1. Grey is a genuine Magic: the Gathering fan. He even snuck in the Wastes basic land from Battle for Zendikar after listing the 5 colored basic lands (0:17 timestamp).

  2. This is proof that government centralization needs drastic scaling back and reform not only at the Federal level but at state levels and local levels. Get the government out of our lives as much as possible.

  3. I wouldn't say Nevada is angry about how much federal land it has. Nobody wanted the land anyway. Before Las Vegas, while they were testing nuclear bombs, it was the least populated state for like a century.

  4. The states should rebel and form the United States of America to fight against the United States of America to become the final uncorrupted United States of America.

  5. Is this an education channel for us non American so we can understand all the ludicracy that happens within your borders that seems to be unique to you? Cuz ya sometimes it feels like America is on a whole other planet cuz I just can't comprehend (not strictly in a good or bad way it's just confusing af to me and quite a few others)

  6. As a native of Nevada this is true, and I've delt with BLM a number of times. There kinda dicks. But realistically anything outside of Las Vegas or Reno is government land. And most of that is all the Air Force range. Good video ?

  7. Why don't you talk about how the red Man eradicated the people who used to live here in the first place. The red man came here from Asia across the ice bridge. They wiped out an entire race of people off the planet. And yes I do mean race. Just like the extreme black a recognized as their own race called the indigo, there was an extreme white called the Clovis. The Clovis were so white their skin appeared green. The red Man slaughtered and eradicated the Clovis.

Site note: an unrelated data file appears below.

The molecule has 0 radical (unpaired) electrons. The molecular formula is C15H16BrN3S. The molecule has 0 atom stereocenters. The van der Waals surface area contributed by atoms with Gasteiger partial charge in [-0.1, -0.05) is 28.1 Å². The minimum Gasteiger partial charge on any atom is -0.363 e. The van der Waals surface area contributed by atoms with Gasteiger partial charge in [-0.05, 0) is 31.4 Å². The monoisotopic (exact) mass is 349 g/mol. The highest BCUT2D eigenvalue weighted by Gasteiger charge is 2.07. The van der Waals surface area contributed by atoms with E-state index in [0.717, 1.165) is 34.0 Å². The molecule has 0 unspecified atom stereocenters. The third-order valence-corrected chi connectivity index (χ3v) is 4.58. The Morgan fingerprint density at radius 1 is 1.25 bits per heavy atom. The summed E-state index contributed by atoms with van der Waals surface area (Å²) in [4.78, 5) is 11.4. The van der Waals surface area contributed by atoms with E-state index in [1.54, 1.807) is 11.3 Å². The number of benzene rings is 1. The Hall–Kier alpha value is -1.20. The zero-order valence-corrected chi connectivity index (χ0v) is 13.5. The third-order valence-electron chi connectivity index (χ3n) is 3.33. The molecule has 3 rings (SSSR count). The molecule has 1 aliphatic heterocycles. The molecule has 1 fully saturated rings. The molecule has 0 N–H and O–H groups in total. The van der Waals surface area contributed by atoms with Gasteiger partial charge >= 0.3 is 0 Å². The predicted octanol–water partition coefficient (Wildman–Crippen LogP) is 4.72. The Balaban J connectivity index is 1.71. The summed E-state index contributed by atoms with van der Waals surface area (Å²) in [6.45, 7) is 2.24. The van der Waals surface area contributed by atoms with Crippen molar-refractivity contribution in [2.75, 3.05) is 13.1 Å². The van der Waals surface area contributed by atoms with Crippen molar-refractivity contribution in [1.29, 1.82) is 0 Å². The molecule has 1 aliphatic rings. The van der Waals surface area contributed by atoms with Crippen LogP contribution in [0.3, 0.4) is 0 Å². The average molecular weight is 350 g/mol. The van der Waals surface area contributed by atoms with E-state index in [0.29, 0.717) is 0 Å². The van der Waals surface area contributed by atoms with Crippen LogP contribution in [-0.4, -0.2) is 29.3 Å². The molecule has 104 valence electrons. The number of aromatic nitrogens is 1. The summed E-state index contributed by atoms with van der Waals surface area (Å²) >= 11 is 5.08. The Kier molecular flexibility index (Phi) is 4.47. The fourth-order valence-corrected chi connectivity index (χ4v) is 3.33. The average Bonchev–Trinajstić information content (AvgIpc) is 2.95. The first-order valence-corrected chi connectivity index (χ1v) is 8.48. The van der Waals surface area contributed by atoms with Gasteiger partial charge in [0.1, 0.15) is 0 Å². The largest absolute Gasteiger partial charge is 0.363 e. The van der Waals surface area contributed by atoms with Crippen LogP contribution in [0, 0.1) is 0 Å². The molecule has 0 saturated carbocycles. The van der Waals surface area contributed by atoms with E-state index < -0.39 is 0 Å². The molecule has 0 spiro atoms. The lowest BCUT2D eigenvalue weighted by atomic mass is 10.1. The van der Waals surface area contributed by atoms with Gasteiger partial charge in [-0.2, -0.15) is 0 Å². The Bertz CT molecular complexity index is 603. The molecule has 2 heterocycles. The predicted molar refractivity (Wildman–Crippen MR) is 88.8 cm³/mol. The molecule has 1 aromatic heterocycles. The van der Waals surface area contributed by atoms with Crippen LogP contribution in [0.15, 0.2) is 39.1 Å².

8. Of note, the Bureau of Land Management is probably one of the single most hated department in rural communities. You hear how much people in urban areas tend to have pretty negative views of the police? Rural areas tend to hate BOL like BLM hates cops. The BOL has triggered actual armed stand offs between civilians and armed forces because of how disliked and unwanted they are in the regions they operate in. Mostly because they tend to screw local farmers A LOT

  9. So this video is false. Please refer to the Constitution Article II which describes what the supreme court has jurisdiction of.

  10. I see you left out the only little phrase that stated all future states would be admitted to the Union on equal footing as the original 13 states and would actually follow the constitution of the limit of Federal Government ownership. Once a Territory became a state all land would be the state's land with a limited federal space as outlined in the Constitution.

  11. Interesting thing about how there's this strip of low-federal-land states running from Ohio to Kansas, (or if you're a little looser from Massachusetts to Texas.

  12. So the federal government owned the lands from the beginning and either sold some of it or gave it away. All the rest is still federal land as it should be.

  13. I used to enjoy this guys content but this video is extremely biased which brings into question all of his videos. This video doesn't reflect what fed lands are but rather his personal opinion on what they are to him.

  14. gee, it's almost like the southern states saw this coming and tried to secede… no? the civil war was ONLY and SOLELY about slavery?… that's what we're gonna dumb it down to?… ok.

  15. tbh small states with a lot of federal land get vastly more representation in the form of delegates than they are actually owed, so… who knows what they're complaining about. they always seem to find a way to blame the federal government for their problems.

  16. Wait, which state do we dump our nuclear waste in? Is it still poor, radioactive Nevada?
    Oh sh*t, it is! According to wiki, the site is in (the appropriately named) Yucca Mtn adjacent to Nye County, NV.
    Sorry, Nevada. I guess just be glad the rest of the country doesn't refer to you as Chernobyl West. Love you.

  17. TBF this is why America is a powerful superstate & not some Eu rickety confederation. The states are neat and all but when push comes to shove, the USA herself reigns supreme. I believe the history of the US had some conflict over the balance of power between the federal & States rights.